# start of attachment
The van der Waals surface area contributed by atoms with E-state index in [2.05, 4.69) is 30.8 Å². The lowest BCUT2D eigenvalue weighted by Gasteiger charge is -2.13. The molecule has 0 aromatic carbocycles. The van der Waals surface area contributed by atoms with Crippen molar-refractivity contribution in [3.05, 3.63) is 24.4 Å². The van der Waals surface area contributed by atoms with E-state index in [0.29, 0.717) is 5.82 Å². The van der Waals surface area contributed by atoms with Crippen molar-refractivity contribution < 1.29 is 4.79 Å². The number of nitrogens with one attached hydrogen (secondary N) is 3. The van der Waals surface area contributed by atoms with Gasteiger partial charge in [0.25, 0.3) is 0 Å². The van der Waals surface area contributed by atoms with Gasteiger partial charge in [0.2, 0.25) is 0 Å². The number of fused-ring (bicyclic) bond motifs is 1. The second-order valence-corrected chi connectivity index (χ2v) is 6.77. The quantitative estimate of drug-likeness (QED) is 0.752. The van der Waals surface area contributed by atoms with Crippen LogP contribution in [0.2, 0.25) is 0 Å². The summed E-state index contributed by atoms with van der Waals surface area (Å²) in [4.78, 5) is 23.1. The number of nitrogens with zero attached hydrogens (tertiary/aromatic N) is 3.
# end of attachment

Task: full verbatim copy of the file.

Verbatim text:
The van der Waals surface area contributed by atoms with E-state index in [2.05, 4.69) is 30.8 Å². The lowest BCUT2D eigenvalue weighted by Gasteiger charge is -2.13. The molecule has 0 aromatic carbocycles. The van der Waals surface area contributed by atoms with Crippen molar-refractivity contribution in [3.05, 3.63) is 24.4 Å². The van der Waals surface area contributed by atoms with E-state index in [0.29, 0.717) is 5.82 Å². The van der Waals surface area contributed by atoms with Crippen molar-refractivity contribution < 1.29 is 4.79 Å². The number of nitrogens with one attached hydrogen (secondary N) is 3. The van der Waals surface area contributed by atoms with Gasteiger partial charge in [0.25, 0.3) is 0 Å². The van der Waals surface area contributed by atoms with Gasteiger partial charge in [0.2, 0.25) is 0 Å². The number of fused-ring (bicyclic) bond motifs is 1. The second-order valence-corrected chi connectivity index (χ2v) is 6.77. The quantitative estimate of drug-likeness (QED) is 0.752. The van der Waals surface area contributed by atoms with Crippen LogP contribution in [0.2, 0.25) is 0 Å². The summed E-state index contributed by atoms with van der Waals surface area (Å²) in [4.78, 5) is 23.1. The number of nitrogens with zero attached hydrogens (tertiary/aromatic N) is 3.